What You’ll Learn Scuba Diving
Anyone can become a scuba diver, but it does take work. You have to learn underwater skills, master scuba equipment, learn about science, and practice it all until it is second nature.
What you learn in your initial diving certifications will stay with you for your diving career. It will open your life to a new underwater world.
Learning new things is important for everything you do. It’s a part of life. And you’ll appreciate your solid diving education when you’re floating in the middle of a school of angel fish, or when you see a moray eel slither out of its coral cave for the first time.
You may wonder what types of things will I learn in diving? Well, here’s a taste…
The science of diving can be intimidating, but a good dive instructor can make it seem simple. Pressure is a big factor in diving. It effects how your ears and body regulate as you dive. It affects how your lungs expand and contract; think of a balloon and what happens as you push it underwater. Pressure truly affects your body, but if you learn how to manage it, it isn’t a big problem. Another aspect of diving science that comes into play is decompression. This comes from diving too much or too deep.
Learn how to Scuba Dive
In order to stay safe, you’ll learn all about dive tables, air mixes, and surface intervals – even how it affects your nightly glass of wine and when you fly home.
Dive equipment is the key that allows us to breath underwater. It may be hard to walk around with a BCD (buoyancy control device), wetsuit, air tank, and flippers when you’re on dry land, but once you are drifting along a vivid coral reef, every piece of equipment you have is useful. In the certification process you’ll learn all about different types of equipment and how it works, when to use it, and what works best for you.
Diving skills are required for diving. It sounds simple, but there are skills that your dive instructor will want you to have mastered before you dive. Lots of the skills you may never use, but when your mask fills up with seawater and your eyes start to sting, you’ll be extra glad that you know how to clear your mask. You’ll get to learn safe ascend and descent techniques, mask clearing, buddy breathing, hand signals, weighting, buoyancy, entrance and exit techniques, and plenty of other things.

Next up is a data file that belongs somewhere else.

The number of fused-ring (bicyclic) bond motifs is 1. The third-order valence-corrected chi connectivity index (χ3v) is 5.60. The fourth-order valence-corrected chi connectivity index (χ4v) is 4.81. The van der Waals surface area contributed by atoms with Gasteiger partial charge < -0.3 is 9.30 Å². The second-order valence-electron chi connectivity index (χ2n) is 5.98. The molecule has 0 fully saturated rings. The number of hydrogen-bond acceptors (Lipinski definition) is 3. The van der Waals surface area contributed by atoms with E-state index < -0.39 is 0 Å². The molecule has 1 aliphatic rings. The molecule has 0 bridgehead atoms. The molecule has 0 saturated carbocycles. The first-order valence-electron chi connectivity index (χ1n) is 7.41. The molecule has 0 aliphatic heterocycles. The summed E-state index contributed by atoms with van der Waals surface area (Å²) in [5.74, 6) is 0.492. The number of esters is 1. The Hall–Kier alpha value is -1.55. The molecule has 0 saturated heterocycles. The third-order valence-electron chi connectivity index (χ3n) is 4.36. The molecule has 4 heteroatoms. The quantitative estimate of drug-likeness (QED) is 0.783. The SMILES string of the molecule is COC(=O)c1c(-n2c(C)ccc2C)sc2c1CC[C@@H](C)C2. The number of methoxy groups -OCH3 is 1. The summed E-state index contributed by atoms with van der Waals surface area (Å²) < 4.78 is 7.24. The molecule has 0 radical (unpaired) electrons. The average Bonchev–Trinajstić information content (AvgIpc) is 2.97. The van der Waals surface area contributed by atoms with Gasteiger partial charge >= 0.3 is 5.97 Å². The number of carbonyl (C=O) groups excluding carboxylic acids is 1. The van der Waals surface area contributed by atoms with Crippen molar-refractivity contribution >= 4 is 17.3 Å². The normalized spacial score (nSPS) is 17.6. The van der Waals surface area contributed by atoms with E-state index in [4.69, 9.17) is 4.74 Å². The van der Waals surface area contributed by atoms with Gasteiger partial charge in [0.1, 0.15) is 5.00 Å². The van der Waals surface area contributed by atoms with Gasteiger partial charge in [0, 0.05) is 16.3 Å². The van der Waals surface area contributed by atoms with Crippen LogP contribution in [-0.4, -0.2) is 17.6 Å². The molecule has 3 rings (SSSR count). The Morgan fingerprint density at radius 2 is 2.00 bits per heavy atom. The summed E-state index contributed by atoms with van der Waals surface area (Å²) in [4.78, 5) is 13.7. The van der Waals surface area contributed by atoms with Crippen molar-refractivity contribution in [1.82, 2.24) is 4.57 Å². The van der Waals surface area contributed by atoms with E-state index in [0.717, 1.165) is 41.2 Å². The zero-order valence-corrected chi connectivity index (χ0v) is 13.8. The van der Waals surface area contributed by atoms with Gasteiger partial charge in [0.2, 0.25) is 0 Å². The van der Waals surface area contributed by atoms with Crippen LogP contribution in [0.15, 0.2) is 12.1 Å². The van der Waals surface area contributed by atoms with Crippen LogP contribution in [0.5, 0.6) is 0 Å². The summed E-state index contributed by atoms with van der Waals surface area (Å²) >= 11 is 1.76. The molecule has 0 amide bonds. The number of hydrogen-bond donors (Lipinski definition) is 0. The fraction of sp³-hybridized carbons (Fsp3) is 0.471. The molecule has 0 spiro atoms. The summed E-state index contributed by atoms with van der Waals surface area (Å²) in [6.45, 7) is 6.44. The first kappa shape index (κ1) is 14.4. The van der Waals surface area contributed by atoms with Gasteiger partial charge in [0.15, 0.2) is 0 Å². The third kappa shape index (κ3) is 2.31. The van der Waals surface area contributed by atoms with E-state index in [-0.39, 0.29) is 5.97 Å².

You’ll learn about the local ecosystem and how it dictates the equipment you use. You can imagine that learning in the cold waters of Maine might require different, and warmer equipment than learning to dive in the tropical waters of the Philippines.
As you progress in the diving world, you learn specialty diving skills or focus on technical diving certifications. Then the learning experience seems endless. Underwater photography, cavern diving, night dives, drift diving, enriched air mixes, deep diving, shipwreck exploration, underwater navigation, ecology, and altitude diving are just the beginning.
Eventually the diving certifications teach you underwater and surface rescue techniques.You’ll have to master basic life support, how to deliver oxygen, manage accidents, find lost divers, and how to deliver first aid.
Scuba diving is an endless continuing education. There is always something new to learn. It may be fish identification, avoiding decompression after diving to 60 meters, or understanding how to ascend to the surface so your lungs don’t explode, but everything you learn will come in handy. Just be sure to open your mind and let all of that diving knowledge soak in.